Laminopathic mutations interfere with the assembly, localization, and dynamics of nuclear lamins

Wiesel, N. and Mattout, A. and Melcer, S. and Melamed-Book, N. and Herrmann, H. and Medalia, O. and Aebi, U. and Gruenbaum, Y.. (2008) Laminopathic mutations interfere with the assembly, localization, and dynamics of nuclear lamins. Proceedings of the National Academy of Sciences of the United States of America, Vol. 105, H. 1. pp. 180-185.

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Official URL: http://edoc.unibas.ch/dok/A5259463

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Lamins are nuclear intermediate filament proteins and the major building blocks of the nuclear lamina. Besides providing nuclear shape and mechanical stability, lamins are required for chromatin organization, transcription regulation, DNA replication, nuclear assembly, nuclear positioning, and apoptosis. Mutations in human lamins cause many different heritable diseases, affecting various tissues and causing early aging. Although many of these mutations result in nuclear deformation, their effects on lamin filament assembly are unknown. Caenorhabditis elegans has a single evolutionarily conserved lamin protein, which can form stable 10-nm-thick filaments in vitro. To gain insight into the molecular basis of lamin filament assembly and the effects of laminopathic mutations on this process, we investigated mutations in conserved residues of the rod and tail domains that are known to cause various laminopathies in human. We show that 8 of 14 mutant lamins present WT-like assembly into filaments or paracrystals, whereas 6 mutants show assembly defects. Correspondingly, expressing these mutants in transgenic animals shows abnormal distribution of Ce-lamin, abnormal nuclear shape or change in lamin mobility. These findings help in understanding the role of individual residues and domains in laminopathy pathology and, eventually, promote the development of therapeutic interventions.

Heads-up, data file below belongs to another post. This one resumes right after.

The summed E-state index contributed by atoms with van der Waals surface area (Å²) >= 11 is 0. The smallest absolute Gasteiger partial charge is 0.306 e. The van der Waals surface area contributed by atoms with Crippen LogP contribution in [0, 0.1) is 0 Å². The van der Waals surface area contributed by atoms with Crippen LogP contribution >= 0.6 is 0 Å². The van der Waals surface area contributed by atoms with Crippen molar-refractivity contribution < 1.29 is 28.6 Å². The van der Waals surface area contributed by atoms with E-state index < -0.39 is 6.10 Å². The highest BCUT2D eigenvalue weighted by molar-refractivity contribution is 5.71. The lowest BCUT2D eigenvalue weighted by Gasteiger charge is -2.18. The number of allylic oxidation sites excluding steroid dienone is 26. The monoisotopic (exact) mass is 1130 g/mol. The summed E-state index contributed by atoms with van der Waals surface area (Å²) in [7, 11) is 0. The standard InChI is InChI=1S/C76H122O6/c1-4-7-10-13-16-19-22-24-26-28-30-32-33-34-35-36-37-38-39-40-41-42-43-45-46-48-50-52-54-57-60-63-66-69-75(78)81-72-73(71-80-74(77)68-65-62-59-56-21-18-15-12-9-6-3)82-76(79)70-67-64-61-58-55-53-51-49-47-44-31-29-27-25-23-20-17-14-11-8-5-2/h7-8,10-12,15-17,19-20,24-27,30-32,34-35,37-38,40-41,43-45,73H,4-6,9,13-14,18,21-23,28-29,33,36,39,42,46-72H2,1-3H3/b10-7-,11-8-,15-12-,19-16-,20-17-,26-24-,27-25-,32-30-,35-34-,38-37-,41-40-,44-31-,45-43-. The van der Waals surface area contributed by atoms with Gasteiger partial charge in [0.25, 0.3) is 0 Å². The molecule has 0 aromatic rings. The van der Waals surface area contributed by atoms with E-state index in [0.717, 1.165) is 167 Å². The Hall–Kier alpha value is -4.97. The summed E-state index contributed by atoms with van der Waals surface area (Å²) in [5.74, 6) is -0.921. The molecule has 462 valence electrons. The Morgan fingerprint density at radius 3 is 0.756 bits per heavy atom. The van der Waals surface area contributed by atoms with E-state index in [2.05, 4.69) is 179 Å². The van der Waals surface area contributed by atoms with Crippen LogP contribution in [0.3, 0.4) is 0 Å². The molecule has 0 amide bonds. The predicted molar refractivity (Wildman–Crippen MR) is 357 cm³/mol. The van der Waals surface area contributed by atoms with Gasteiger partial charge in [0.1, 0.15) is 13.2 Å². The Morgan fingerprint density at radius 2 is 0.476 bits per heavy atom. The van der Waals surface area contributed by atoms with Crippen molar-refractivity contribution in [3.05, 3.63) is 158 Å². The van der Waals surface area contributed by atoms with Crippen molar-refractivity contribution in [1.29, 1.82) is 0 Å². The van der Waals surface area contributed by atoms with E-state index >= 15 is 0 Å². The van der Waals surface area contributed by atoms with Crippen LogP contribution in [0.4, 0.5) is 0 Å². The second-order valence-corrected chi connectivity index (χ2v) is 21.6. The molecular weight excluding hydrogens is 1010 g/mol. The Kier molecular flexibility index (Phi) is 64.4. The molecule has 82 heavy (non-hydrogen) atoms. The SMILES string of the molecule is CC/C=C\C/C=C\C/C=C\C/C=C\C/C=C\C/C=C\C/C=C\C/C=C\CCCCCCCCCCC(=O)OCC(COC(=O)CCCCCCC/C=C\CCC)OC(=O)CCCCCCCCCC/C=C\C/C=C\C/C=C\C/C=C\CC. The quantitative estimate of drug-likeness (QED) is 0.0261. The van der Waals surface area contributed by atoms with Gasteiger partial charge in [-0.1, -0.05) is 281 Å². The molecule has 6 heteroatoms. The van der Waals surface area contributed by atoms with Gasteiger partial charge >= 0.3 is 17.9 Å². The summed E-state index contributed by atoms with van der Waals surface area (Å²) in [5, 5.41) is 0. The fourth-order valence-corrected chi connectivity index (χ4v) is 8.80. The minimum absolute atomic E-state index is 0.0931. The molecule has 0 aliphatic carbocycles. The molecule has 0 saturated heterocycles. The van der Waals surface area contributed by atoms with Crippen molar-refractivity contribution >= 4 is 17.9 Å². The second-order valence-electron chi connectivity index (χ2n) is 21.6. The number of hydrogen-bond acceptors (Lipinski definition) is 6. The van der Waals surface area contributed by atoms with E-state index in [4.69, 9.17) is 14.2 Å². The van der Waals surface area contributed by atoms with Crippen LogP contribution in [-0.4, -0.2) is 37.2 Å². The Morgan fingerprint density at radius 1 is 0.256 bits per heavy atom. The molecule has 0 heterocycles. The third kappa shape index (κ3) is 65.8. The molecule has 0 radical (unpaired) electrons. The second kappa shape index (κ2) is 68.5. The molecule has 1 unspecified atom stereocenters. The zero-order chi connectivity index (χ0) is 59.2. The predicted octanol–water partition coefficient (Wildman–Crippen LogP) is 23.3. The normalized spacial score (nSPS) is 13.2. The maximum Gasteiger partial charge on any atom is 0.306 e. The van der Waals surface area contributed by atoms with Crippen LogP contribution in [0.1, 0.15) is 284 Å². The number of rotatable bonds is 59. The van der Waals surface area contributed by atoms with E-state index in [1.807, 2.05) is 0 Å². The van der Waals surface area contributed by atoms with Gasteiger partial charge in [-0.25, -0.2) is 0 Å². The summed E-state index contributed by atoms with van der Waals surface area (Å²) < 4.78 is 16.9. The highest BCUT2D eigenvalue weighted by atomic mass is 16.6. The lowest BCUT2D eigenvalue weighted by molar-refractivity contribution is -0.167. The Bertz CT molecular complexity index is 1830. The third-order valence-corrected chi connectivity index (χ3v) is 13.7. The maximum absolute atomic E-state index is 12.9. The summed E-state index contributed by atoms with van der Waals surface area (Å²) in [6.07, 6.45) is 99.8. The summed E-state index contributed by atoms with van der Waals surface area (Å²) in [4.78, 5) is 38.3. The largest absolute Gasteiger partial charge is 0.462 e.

Faculties and Departments:05 Faculty of Science > Departement Biozentrum > Former Organization Units Biozentrum > Structural Biology (Aebi)
UniBasel Contributors:Aebi, Ueli
Item Type:Article, refereed
Article Subtype:Research Article
Publisher:National Academy of Sciences
Note:Publication type according to Uni Basel Research Database: Journal article
Last Modified:22 Mar 2012 14:21
Deposited On:22 Mar 2012 13:22

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